A Look at Massachusetts: High Demand for Contractors, Even Though Construction is Becoming Way More Expensive

Massachusetts contractors are as busy as they’ve ever been. Builders are trying to keep up with a heavy demand for new lab space, thanks to employers in the booming biotech industry willing to pay premium rents. There is also more demand for big residential buildings, which the Baker administration has encouraged through tax incentives.

Despite the booming business, the construction industry is facing a lot of challenges.

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“There has never been a more volatile time in my 49 years in this business,” said John Tocci, the CEO of The Tocci Building Corporation. “As far as price escalation, supply chain problems, professional labor shortages, trade labor shortages”

Tocci remembers when the price of wood tripled in a six-month period between May and November 2021. That kind of jump makes long-term planning and budgeting extremely difficult. It can take years to obtain permits and designs for a new commercial building or a big residential building. The budget could be outdated by the time contractors actually start building.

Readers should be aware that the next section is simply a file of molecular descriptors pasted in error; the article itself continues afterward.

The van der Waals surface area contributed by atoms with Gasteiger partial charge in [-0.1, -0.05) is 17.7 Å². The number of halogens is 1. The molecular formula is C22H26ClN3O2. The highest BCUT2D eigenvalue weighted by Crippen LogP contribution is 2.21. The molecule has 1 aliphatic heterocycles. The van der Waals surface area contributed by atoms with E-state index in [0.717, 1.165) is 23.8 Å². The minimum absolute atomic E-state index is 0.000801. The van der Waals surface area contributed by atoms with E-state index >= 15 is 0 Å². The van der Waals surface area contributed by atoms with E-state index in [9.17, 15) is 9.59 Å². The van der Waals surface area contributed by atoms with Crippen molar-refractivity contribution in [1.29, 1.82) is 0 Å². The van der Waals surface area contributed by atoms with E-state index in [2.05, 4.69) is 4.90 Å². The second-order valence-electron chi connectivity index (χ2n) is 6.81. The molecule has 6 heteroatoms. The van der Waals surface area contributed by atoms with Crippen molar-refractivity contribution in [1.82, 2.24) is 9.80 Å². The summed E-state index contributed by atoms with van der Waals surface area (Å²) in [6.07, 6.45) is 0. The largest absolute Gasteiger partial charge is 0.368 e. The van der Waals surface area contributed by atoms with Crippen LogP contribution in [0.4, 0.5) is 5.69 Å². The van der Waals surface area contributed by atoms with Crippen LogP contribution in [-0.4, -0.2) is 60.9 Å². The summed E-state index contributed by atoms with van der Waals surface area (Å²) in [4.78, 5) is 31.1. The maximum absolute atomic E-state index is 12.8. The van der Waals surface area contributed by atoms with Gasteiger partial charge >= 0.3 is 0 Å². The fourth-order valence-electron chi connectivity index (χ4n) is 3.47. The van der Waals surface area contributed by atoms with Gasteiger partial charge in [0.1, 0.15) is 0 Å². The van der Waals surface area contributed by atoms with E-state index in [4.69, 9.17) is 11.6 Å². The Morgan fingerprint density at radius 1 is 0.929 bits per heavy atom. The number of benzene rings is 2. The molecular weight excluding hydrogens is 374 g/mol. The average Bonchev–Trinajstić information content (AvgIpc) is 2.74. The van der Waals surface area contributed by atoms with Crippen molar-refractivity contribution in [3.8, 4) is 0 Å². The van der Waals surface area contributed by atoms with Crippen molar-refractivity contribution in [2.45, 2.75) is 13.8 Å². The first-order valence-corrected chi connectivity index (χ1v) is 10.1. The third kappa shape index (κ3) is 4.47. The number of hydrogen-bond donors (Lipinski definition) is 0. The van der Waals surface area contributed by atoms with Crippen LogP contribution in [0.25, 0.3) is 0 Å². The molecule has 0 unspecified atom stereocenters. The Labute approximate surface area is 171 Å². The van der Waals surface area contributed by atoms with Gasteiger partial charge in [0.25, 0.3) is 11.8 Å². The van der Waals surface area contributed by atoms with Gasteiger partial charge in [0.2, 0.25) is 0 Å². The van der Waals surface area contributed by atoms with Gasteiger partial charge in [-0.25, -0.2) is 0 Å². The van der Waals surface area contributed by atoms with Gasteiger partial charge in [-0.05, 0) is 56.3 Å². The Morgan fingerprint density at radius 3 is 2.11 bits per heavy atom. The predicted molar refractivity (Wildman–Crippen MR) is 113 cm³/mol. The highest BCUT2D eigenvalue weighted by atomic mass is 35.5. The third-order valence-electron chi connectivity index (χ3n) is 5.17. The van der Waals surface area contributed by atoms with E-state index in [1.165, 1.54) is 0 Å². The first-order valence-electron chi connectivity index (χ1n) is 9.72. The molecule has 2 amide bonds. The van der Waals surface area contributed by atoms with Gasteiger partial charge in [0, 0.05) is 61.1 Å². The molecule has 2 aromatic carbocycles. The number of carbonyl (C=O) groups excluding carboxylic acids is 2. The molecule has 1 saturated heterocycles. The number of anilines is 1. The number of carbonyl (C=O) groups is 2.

Prices for commodities such as steel, wood, aluminum and diesel have dramatically increased. As of May, the Producer Price Index (PPI) for all construction materials is up by 51.6% according to numbers from the Bureau of Labor Statistics when compared to May 2020.

Construction data compiled by Tocci Building Corporation using Bureau of Labor Statistics data
Construction data compiled by Tocci Building Corporation using Bureau of Labor Statistics data

To make things worse, there’s a severe labor shortage of skilled trades workers, which means recruiting is fiercely competitive.

“Employers are having to pay 30, 40, sometimes even 50% for the same job descriptions,” Tocci said.

Tocci said workers at his business have had to rethink building designs, making plans and the materials more resistant to wild price fluctuations in the long term. While he doesn’t think the extreme volatility is going to last forever, he doesn’t expect prices to ever go back to what they were before the pandemic.

(wbur Local Coverage)

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